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ORIGINAL ARTICLE
Year : 2018  |  Volume : 4  |  Issue : 1  |  Page : 18-25

Medical Students’ Opinion and Perception of the Education Environment in a Medical College of Delhi, India


Department of Community Medicine, North DMC Medical College and Hindu Rao Hospital, New Delhi, India

Correspondence Address:
Sandeep Sachdeva
Department of Community Medicine, North DMC Medical College and Hindu Rao Hospital, New Delhi 110007
India
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Source of Support: None, Conflict of Interest: None


DOI: 10.4103/mamcjms.mamcjms_51_17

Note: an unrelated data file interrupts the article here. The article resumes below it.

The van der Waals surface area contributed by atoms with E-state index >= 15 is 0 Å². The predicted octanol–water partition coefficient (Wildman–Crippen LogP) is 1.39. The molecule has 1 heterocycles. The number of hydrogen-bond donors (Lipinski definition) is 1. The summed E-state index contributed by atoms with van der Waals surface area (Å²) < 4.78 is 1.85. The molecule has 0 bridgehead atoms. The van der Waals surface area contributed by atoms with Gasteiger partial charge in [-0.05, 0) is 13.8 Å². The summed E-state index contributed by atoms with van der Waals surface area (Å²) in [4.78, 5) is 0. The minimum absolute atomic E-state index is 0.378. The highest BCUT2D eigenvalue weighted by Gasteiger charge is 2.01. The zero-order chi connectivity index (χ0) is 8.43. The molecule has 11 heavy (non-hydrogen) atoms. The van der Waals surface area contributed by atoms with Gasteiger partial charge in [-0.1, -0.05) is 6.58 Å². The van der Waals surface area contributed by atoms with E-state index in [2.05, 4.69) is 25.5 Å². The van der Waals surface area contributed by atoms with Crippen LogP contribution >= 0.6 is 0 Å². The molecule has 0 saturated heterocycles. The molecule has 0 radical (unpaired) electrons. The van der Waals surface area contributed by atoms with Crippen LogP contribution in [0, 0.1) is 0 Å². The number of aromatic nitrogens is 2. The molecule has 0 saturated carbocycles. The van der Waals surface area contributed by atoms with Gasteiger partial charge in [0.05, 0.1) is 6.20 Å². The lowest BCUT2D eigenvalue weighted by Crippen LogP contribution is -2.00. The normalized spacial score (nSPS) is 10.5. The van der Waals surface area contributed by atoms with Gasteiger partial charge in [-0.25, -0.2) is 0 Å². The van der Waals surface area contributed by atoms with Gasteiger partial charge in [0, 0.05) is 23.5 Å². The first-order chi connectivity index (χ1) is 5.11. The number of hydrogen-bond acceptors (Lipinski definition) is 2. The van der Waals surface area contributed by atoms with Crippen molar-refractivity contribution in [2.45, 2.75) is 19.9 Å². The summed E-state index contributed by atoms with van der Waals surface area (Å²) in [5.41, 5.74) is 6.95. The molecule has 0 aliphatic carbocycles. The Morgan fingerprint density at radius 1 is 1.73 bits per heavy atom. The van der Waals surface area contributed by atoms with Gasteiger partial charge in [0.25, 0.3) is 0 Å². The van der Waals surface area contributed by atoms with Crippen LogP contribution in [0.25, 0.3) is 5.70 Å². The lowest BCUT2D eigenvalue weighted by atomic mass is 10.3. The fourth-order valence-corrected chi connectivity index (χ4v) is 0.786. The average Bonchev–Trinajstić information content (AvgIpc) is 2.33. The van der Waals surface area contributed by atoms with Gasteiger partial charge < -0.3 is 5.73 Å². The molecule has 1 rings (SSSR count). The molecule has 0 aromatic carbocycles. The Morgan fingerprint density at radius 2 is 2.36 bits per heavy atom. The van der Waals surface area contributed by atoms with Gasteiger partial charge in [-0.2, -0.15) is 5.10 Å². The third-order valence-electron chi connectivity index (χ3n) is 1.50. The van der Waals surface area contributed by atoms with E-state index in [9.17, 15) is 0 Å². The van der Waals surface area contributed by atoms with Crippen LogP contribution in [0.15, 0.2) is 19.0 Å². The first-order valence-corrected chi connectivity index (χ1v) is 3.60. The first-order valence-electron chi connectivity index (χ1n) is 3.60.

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Objective: To assess students’ opinion and perception regarding education environment in a government medical college of Delhi, India. Materials and Methods: Dundee Ready Educational Environment Measure (DREEM), a universal, culturally nonspecific, generic 50-item inventory tool was used. Each item is rated on a five-point Likert scale with score ranging from 0 to 4 where 0 = strongly disagree, 1 = disagree, 2 = unsure, 3 = agree, and 4 = strongly agree. MBBS students of three batches (2nd, 3rd, and 4th year) were considered in the present cross-sectional study. Results: A total of 117 (84.1%) available students could be contacted in person, out of whom 71 (60.7%) were males; 94 (80.3%) passed their 12th class from private/convent school; nearly 88 (75.2%) students opined that administration is student-supportive; and 111 (94.8%) were in self-assessment state of “happiness.” The overall mean DREEM inventory score (range, 0–200) among all the respondents was 130.34 (±15.76), which is suggestive of “more positive than negative.” Statistically (P < 0.05) higher DREEM score was found among senior medical students [score, 136.5 (4th year) vs. 131.9 (3rd year) vs. 123.6 (2nd year)]; those medical students who were globally satisfied (score, 131.2 vs. 119.3); satisfied getting admitted in current medical college (score, 133.0 vs. 115.7); and who opined that administration is student-supportive (score, 133.4 vs. 120.9). Gender, type of school, marks in 12th class, native place, current residence, supplementary (extra attempt) in university exam, current mental state (sad/happy), and professional satisfaction had no statistical bearing on overall DREEM score. Overall, none of the inventory item (score range, 0–4) had an avg. score more than 3.5, but the score of the majority (42/50, 84.0%) of question items in the present study was in the range of 2–3 points indicating the aspects of the environment that could be improved or enhanced. Conclusion: Within limitations, the study gauges the experiential learning environment from the students’ perspective indicating overall positive results and moving in right direction. Some challenges inherent with medical education and critical areas requiring strengthening were listed including social and leisure time student involvement.


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